The US’s national education priority – STEM – is vital to the country’s economic growth, scientific innovation, and job development.
With STEM’s multiple disciplines and opportunities, many students in the US seek degrees in one of the four major subject areas: science, technology, engineering, and mathematics.
The “T” in STEM takes the cake for the highest paid graduates.
Earlier in 2017, Glassdoor ranked the median base salary of workers in their first five years of employment according to their major. Computer science topped the list with $70,000, closely followed by electrical engineering.
In a recent NY Times article, Andrew Chamberlain, Glassdoor’s chief economist said, “There is a huge divide between the computing technology roles and the traditional sciences.”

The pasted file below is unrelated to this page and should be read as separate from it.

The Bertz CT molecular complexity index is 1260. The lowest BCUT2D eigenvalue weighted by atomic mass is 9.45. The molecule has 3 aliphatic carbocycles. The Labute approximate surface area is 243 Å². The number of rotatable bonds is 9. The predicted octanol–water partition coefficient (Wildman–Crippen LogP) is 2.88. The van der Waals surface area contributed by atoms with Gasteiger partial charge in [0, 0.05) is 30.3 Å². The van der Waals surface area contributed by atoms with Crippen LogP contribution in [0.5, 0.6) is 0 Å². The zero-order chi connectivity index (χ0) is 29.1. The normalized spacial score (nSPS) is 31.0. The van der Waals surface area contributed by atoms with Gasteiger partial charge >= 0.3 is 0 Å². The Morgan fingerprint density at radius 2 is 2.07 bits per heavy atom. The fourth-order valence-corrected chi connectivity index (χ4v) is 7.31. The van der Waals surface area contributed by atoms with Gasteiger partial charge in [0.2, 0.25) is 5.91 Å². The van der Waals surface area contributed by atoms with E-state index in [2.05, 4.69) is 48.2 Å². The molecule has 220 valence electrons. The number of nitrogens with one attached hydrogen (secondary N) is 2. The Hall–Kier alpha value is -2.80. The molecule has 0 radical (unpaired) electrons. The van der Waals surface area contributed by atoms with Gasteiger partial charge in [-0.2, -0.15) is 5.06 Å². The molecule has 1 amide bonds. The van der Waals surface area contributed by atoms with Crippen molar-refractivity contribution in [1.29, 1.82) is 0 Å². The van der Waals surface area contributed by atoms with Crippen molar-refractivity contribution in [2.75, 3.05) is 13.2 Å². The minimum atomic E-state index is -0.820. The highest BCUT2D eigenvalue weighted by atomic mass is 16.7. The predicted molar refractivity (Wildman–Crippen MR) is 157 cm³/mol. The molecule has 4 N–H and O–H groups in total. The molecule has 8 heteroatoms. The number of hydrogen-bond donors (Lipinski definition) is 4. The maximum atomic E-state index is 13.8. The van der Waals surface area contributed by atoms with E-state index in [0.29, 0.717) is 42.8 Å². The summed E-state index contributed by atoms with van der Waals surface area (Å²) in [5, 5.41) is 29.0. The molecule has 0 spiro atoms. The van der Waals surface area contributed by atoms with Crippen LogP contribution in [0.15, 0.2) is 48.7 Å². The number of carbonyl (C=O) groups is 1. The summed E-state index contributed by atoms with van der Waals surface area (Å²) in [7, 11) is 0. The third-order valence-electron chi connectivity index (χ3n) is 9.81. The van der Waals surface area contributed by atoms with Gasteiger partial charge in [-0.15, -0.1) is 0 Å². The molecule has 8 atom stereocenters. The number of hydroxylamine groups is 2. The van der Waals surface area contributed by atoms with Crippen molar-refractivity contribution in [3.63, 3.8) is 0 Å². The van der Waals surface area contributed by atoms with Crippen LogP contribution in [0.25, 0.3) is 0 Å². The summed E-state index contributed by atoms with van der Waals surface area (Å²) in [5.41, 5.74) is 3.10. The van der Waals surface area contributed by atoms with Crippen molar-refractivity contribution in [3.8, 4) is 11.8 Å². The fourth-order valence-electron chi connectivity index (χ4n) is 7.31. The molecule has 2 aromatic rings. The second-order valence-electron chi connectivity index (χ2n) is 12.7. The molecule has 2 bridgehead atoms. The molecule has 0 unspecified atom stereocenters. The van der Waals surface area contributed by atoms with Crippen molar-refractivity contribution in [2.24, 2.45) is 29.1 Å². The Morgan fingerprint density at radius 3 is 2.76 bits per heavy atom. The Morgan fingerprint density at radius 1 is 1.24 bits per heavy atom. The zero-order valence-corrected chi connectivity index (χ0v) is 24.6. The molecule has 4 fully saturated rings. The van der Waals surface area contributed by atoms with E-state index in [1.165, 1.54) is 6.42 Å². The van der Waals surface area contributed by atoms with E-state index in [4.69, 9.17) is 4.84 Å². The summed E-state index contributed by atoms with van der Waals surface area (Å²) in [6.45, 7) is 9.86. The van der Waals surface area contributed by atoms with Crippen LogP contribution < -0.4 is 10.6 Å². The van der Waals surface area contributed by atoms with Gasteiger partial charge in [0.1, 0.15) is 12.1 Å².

In the same article, LinkedIn researchers found that the top ten skills in highest demand were all computer-based.
Of all the STEM fields, computer science is the only one in which over half the graduates have work in their field.
Edward Lazowska, a professor of computer science at the University of Washington focused on the Bureau of Labor Statistics employment forecasts. He found that by the end of 2024, 73 percent of STEM job growth will be in computer-related jobs, but only 3 percent will be in physics and 3 percent in life sciences.
What does this mean? It means that universities and colleges are looking to enrich their undergraduate and graduate programs in STEM fields and looking to encourage job growth in all areas by encouraging the development of computer skills across the STEM spectrum.